Headlines from around the world tell us that other representative democracies are at a similar moment of redefinition. Political turmoil now marks the United Kingdom and also nations like France and other key American allies. Perhaps democracy itself is now facing a crucial hour of decision and a crucial season of testing. It is no exaggeration to say that democracy is being tested around the world; it is certainly being tested here at home. Yet if this is a moment of testing for democracy, it is also a crucial moment for Christian witness. This election cycle is going to be a particular test for American Christians—and we are about to find out if Christians are up to this challenge.
Reprinted with permission from Albert Mohler.
‘Sick and twisted’: Scientists keep embryos alive outside womb up to 13 days for experimentation
May 5, 2016 (LifeSiteNews) – Two teams of scientists have announced that they have been able to keep human embryos alive outside the womb for 13 days for the purpose of conducting scientific experiments. Some call the announcement the onset of a “Brave New World,” while others are petitioning lawmakers to lift sanctions that would keep scientists from experimenting on newly conceived babies even longer.
Researchers from Cambridge University, King's College, and Rockefeller University said in two separate reports that they stopped at 13 days only to avoid violating an internationally accepted law. At least 12 nations restrict the amount of time a newly conceived child may be kept alive in a laboratory to 14 days, the point at which scientists believe “individuality” begins.
The newest development allows scientists to observe newly conceived human beings after the point at which implantation in the womb would have occurred.
Professor Magdalena Zernicka-Goetz, one of the studies' lead researchers, said her team's breakthrough could advance embryonic stem cell research and “can improve IVF success.”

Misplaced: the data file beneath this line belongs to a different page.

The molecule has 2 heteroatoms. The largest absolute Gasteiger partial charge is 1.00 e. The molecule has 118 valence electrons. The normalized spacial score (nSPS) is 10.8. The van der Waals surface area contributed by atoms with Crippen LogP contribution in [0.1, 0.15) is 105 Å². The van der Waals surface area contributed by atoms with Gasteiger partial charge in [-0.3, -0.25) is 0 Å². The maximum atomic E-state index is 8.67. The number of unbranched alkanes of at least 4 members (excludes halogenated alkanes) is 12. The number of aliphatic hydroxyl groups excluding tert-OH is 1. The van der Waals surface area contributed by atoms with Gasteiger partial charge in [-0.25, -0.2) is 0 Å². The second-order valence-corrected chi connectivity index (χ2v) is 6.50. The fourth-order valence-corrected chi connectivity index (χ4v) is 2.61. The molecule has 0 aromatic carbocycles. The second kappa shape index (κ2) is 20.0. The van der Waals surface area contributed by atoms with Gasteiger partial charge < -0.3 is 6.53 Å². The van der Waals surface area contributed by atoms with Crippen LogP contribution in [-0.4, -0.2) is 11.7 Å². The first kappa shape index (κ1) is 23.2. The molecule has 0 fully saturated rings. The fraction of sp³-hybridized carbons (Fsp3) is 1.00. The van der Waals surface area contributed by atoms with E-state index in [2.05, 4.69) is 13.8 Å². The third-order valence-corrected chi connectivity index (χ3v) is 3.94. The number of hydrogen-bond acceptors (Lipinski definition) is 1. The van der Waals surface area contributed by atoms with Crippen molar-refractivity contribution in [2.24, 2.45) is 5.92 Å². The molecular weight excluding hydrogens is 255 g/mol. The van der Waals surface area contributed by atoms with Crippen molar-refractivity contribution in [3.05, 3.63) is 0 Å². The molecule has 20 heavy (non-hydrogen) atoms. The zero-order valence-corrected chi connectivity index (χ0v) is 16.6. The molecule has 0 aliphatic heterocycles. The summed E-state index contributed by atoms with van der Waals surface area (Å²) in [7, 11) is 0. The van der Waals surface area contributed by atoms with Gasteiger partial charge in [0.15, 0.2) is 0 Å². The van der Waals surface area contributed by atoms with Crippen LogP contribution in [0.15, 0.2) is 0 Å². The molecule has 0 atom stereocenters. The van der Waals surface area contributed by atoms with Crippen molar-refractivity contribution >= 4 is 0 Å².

Some scientists have called on the international community to extend the amount of time such experimentation can take place.
“If restrictions such as the 14-day rule are viewed as moral truths, such cynicism would be warranted,” three experts – Insoo Hyun, Amy Wilkerson, and Josephine Johnston – wrote in a commentary published yesterday in Nature magazine. “But when they are understood to be tools designed to strike a balance between enabling research and maintaining public trust, it becomes clear that, as circumstances and attitudes evolve, limits can be legitimately recalibrated.”
Pro-life experts said the experimentation destroys human life and could lead to grave ethical dilemmas by extending the research.
“No human being should be used for lethal experimentation, no matter their age or stage of development,” said Dr. David Prentice, a professor of molecular genetics and an Advisory Board Member for the Midwest Stem Cell Therapy Center. “The 14-day rule is itself arbitrary, and does not assuage those who believe life begins at the moment of sperm-egg fusion. Moreover, allowing experiments on human embryos beyond 14 days post-fertilization risks the lives of untold more human beings, because it further encourages creation and destruction for research purposes.”
Kristan Hawkins, president of Students for Life of America, called the experimentation “sick and twisted.”
“Science has undeniably proven that a new human life, with unrepeatable DNA, begins at conception,” she said. “There is no reason for experimentation on that human life and science itself should not be heralding thae fact that a tiny human being can survive now for two weeks outside of the womb, all for the sole purpose of experimentation.”
Dr. Prentice noted that embryonic stem cell research “has yielded no benefit thus far,” leading even its most vocal advocates, such as Michael J. Fox, to admit it has not lived up to its promise.
“If this research does not stop at 14 days, where does it stop?” asked Prentice. “This is a risky step which could encourage further eugenic attitudes and actions.”
Dr. Prentice encouraged Congress “to have a full and open debate on the issue of human embryo research before the research community moves further without oversight.”